With the current volatility in long-term bond rates and in the investment market, plan sponsors should examine the impact of the market on the future of their defined benefit pension plan.
The market downturn due to COVID-19 severely impacted the funded status of defined benefit pension plans, and the ramifications could project out many years into the future.
Financial experts at any organization will agree that one of the problems with defined benefit pension plans is the volatility of cash funding requirements due to the sensitivity of the plan measurements to changes in the market. Many plan sponsors seek strategies to keep cash requirements as level as possible.
The difficulty for many stakeholders at organizations that sponsor defined benefit pension plans lies in understanding how the various factors are interrelated so that there is confidence in decisions made to improve the defined benefit pension plan’s financial position.
The following case study illustrates the power of interactive modeling on understanding the extent that different variables, like cash contributions, long-term bond rates, and asset returns, affect the future outlook for the defined benefit pension plan.
The plan sponsor of a frozen defined benefit pension plan has been closely following the funded status of the plan. Based on annual forecasts, they developed a strategy with their actuary to contribute $5 million per year to be well enough funded to consider a plan termination in seven years.
The market downturn due to COVID-19 significantly changed this forecast. The actuary updated the current forecast to recognize the decrease in the market value of assets, lower bond rates for valuing liabilities, and lower expected rate of return for 2020 and 2021.
The updated forecast showed that the required contributions were no longer level and more than doubled compared to their original strategy due to overriding minimum funding rules and the plan termination time horizon had extended to twelve years.
The plan sponsor worked with their actuary and asset advisor to model various “what if” situations quickly using an interactive modeling tool. Visually seeing the impact of future changes in the various economic variables on the defined benefit pension plan, helped to develop an approach for usage of available cash and to formulate next steps to monitor the defined benefit plan’s financial position.
Interactive Forecasting Results
Different variables were changed in several variations of the projections, and some great information was obtained:
- If looking at contributions alone and trying to achieve level amounts, doubling the contributions to $10 million only shortens the plan termination funding time horizon to eleven years.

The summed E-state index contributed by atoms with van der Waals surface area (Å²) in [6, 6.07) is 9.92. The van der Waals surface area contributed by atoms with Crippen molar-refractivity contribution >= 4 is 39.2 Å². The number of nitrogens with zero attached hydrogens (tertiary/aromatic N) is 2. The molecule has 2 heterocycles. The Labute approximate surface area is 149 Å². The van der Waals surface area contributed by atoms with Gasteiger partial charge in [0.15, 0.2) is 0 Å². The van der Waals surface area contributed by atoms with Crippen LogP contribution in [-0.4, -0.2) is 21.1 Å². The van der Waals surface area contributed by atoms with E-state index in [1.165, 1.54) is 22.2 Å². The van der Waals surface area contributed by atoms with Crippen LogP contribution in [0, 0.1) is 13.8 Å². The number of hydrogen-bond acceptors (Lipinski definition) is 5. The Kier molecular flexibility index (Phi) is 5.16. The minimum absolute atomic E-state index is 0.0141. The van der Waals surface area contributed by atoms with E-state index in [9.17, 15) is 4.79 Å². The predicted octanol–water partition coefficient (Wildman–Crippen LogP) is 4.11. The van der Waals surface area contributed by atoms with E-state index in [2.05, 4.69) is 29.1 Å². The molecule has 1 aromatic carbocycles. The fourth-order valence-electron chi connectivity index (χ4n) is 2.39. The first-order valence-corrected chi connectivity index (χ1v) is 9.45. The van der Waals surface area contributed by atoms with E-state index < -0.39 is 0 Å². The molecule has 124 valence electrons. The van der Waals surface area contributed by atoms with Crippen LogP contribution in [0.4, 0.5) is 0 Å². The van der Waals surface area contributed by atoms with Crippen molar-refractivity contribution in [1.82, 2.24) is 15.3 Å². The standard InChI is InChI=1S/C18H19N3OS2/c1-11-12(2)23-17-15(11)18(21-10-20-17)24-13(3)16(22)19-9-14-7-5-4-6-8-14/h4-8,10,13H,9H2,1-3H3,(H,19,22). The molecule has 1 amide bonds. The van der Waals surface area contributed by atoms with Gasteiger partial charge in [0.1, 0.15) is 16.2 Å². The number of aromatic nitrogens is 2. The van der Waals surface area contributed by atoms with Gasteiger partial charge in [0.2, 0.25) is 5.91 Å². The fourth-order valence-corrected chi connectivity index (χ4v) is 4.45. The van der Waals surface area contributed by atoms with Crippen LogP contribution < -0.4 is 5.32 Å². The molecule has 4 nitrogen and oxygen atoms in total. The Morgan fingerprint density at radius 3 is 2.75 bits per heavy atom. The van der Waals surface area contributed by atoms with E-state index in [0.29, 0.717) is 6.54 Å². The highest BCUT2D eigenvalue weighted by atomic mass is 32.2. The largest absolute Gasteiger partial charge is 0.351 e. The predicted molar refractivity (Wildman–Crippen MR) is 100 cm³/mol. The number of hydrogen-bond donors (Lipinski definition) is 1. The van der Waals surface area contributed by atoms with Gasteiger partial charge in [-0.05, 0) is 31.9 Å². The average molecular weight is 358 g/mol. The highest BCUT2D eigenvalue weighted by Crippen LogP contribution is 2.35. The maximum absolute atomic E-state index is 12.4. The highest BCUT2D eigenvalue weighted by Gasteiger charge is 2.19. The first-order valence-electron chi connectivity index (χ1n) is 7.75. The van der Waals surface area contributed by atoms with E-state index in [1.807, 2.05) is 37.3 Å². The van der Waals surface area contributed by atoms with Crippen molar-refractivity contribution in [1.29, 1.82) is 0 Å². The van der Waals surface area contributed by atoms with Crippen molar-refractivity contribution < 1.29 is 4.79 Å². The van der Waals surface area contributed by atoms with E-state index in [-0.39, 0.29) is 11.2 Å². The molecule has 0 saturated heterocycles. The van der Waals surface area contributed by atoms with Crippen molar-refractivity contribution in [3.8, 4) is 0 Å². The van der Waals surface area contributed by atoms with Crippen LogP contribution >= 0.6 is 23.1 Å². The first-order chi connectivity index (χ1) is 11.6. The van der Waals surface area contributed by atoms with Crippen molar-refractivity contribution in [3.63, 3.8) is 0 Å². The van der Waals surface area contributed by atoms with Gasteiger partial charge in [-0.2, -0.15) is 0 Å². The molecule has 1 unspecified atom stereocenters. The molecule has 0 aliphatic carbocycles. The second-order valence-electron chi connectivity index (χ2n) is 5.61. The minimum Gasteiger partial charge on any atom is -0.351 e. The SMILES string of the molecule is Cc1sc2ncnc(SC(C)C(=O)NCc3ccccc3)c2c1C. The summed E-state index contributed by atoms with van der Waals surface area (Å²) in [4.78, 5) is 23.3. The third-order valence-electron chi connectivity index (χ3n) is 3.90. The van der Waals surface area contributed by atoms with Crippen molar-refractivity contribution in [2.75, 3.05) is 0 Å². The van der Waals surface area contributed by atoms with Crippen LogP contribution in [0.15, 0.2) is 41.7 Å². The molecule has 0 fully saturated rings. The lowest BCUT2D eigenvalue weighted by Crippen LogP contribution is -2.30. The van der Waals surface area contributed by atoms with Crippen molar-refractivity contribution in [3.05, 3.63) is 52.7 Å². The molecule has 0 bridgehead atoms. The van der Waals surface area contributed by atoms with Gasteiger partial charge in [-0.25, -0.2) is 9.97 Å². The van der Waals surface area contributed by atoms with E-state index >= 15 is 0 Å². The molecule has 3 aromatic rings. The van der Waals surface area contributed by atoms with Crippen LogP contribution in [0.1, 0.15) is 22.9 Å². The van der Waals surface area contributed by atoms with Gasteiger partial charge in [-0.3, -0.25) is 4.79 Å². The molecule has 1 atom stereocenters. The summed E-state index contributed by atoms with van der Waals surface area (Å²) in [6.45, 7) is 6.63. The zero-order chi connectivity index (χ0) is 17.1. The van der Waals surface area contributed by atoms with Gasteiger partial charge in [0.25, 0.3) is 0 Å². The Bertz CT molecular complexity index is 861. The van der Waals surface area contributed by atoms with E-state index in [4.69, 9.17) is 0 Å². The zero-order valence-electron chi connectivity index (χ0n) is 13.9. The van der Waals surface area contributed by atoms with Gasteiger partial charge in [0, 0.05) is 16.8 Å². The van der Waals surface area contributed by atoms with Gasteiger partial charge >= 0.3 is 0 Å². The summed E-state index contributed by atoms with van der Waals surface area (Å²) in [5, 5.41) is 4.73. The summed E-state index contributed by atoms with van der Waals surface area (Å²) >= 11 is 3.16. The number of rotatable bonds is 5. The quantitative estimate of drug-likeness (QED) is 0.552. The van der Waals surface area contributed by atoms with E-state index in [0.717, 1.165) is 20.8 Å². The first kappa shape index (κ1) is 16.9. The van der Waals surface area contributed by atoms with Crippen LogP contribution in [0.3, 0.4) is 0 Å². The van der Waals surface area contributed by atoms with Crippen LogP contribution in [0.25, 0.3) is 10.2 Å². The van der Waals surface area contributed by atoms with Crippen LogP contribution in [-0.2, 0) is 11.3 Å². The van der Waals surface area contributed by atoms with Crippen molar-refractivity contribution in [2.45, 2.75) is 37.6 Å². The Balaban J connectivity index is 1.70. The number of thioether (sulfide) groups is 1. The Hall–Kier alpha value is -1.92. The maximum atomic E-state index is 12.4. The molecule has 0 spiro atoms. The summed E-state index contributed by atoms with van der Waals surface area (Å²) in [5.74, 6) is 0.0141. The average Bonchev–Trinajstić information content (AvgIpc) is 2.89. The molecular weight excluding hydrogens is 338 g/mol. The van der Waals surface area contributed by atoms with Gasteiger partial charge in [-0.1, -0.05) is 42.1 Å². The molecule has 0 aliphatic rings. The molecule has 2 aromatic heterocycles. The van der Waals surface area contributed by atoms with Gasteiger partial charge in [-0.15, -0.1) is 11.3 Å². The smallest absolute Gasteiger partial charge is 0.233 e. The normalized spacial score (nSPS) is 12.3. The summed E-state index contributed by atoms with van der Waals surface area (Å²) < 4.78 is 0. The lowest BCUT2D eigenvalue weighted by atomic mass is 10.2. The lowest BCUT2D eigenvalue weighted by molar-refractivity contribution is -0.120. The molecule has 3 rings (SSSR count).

- When considering level contributions of $7.5 million, there are a few years in the projection period when those contributions are not enough, but the plan termination funding time horizon remains at twelve years, and they would have saved some cash, especially in the short term.
- If contributions are increased to $7.5 million, AND there is some economic recovery in 2021, then level contributions can be achieved.
Instead of needing to (somewhat blindly) decide to double contributions and to continue that for the foreseeable future, the interactive forecast showed that even a modest economic recovery has more of a long-term effect on the defined benefit pension plan’s results and plan termination time horizon than large additional cash contributions alone. Increasing planned contributions somewhat, and regrouping and using the interactive forecasting tool with updates periodically is the best short-term strategy for them.
Without the interactive tool, it would not have been apparent that waiting for some economic recovery was the right approach for now. It also would not have been clear that contributing higher amounts (within reason) in the hopes of getting things back on track actually does nothing to achieve that goal. That kind of insight is valuable when working on organization-wide approaches for allocation of cash, while also being responsible about trying to put future strategies like defined benefit pension plan termination back on track.
To discuss interactive projections for a defined benefit pension plan, plan sponsors should reach out to their actuary. Alternatively, contact Colleen Lowmiller in the form below, and with just a little information, Findley’s actuaries can put together interactive forecasting information to assist with strategy sessions.
Published on August 27, 2020
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